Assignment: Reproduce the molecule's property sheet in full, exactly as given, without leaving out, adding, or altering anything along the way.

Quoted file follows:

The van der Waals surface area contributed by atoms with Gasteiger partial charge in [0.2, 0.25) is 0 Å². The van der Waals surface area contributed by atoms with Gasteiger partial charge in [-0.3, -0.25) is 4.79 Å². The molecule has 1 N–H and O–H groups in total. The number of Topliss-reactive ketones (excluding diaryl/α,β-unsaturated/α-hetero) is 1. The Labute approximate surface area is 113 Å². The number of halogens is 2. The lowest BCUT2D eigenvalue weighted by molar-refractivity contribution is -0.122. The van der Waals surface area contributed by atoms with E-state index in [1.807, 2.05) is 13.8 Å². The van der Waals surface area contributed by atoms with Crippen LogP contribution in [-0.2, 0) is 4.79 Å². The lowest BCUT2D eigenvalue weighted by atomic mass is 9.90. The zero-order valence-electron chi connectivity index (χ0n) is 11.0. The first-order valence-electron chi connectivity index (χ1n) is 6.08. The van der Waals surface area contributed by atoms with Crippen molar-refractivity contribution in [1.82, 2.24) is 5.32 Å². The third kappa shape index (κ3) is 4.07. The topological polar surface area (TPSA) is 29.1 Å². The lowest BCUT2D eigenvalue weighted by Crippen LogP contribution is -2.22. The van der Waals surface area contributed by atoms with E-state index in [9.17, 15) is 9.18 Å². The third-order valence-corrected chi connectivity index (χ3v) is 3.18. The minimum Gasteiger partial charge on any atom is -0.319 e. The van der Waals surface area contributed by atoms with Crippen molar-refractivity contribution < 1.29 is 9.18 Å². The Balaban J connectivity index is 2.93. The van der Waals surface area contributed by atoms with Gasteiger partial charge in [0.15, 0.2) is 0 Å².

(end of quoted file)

The van der Waals surface area contributed by atoms with Gasteiger partial charge in [0.2, 0.25) is 0 Å². The van der Waals surface area contributed by atoms with Gasteiger partial charge in [-0.3, -0.25) is 4.79 Å². The molecule has 1 N–H and O–H groups in total. The number of Topliss-reactive ketones (excluding diaryl/α,β-unsaturated/α-hetero) is 1. The Labute approximate surface area is 113 Å². The number of halogens is 2. The lowest BCUT2D eigenvalue weighted by molar-refractivity contribution is -0.122. The van der Waals surface area contributed by atoms with E-state index in [1.807, 2.05) is 13.8 Å². The van der Waals surface area contributed by atoms with Crippen LogP contribution in [-0.2, 0) is 4.79 Å². The lowest BCUT2D eigenvalue weighted by atomic mass is 9.90. The zero-order valence-electron chi connectivity index (χ0n) is 11.0. The first-order valence-electron chi connectivity index (χ1n) is 6.08. The van der Waals surface area contributed by atoms with Crippen molar-refractivity contribution in [1.82, 2.24) is 5.32 Å². The third kappa shape index (κ3) is 4.07. The topological polar surface area (TPSA) is 29.1 Å². The lowest BCUT2D eigenvalue weighted by Crippen LogP contribution is -2.22. The van der Waals surface area contributed by atoms with E-state index in [9.17, 15) is 9.18 Å². The third-order valence-corrected chi connectivity index (χ3v) is 3.18. The minimum Gasteiger partial charge on any atom is -0.319 e. The van der Waals surface area contributed by atoms with Crippen molar-refractivity contribution < 1.29 is 9.18 Å². The Balaban J connectivity index is 2.93. The van der Waals surface area contributed by atoms with Gasteiger partial charge in [0.15, 0.2) is 0 Å².